Skip to main content
eScholarship
Open Access Publications from the University of California

Escape forces and trajectories in optical tweezers and their effect on calibration

  • Author(s): Bui, AAM
  • Stilgoe, AB
  • Khatibzadeh, N
  • Nieminen, TA
  • Berns, MW
  • Rubinsztein-Dunlop, H
  • et al.
Abstract

© 2015 Optical Society of America. Whether or not an external force can make a trapped particle escape from optical tweezers can be used to measure optical forces. Combined with the linear dependence of optical forces on trapping power, a quantitative measurement of the force can be obtained. For this measurement, the particle is at the edge of the trap, away from the region near the equilbrium position where the trap can be described as a linear spring. This method provides the ability to measure higher forces for the same beam power, compared with using the linear region of the trap, with lower risk of optical damage to trapped specimens. Calibration is typically performed by using an increasing fluid flow to exert an increasing force on a trapped particle until it escapes. In this calibration technique, the particle is usually assumed to escape along a straight line in the direction of fluid-flow. Here, we show that the particle instead follows a curved trajectory, which depends on the rate of application of the force (i.e., the acceleration of the fluid flow). In the limit of very low acceleration, the particle follows the surface of zero axial optical force during the escape. The force required to produce escape depends on the trajectory, and hence the acceleration. This can result in variations in the escape force of a factor of two. This can have a major impact on calibration to determine the escape force efficiency. Even when calibration measurements are all performed in the low acceleration regime, variations in the escape force efficiency of 20% or more can still occur. We present computational simulations using generalized Lorenz-Mie theory and experimental measurements to show how the escape force efficiency depends on rate of increase of force and trapping power, and discuss the impact on calibration.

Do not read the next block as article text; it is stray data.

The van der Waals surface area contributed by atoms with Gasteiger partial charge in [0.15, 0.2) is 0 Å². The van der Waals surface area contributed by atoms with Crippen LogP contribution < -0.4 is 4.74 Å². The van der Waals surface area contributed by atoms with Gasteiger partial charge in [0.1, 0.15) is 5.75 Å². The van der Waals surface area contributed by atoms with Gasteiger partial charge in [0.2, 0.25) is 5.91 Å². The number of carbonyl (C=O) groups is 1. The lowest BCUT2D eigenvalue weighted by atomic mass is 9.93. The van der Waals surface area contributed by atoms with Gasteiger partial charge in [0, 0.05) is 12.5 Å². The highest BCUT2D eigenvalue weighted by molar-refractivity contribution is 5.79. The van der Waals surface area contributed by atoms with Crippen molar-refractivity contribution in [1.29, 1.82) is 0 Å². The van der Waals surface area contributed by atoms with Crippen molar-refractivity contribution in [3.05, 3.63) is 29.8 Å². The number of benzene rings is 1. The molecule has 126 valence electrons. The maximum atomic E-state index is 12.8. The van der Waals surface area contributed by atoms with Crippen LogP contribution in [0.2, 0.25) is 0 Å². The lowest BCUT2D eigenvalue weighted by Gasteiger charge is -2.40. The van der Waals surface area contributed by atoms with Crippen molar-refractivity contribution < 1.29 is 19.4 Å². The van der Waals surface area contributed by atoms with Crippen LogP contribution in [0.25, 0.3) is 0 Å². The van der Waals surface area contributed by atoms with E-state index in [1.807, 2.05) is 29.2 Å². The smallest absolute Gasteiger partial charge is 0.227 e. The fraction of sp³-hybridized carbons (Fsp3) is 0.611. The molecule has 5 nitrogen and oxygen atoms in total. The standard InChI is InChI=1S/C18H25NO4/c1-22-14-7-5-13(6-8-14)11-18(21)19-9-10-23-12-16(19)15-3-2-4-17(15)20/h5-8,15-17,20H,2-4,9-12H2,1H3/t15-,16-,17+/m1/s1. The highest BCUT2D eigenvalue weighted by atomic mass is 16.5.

Many UC-authored scholarly publications are freely available on this site because of the UC Academic Senate's Open Access Policy. Let us know how this access is important for you.

Main Content
Current View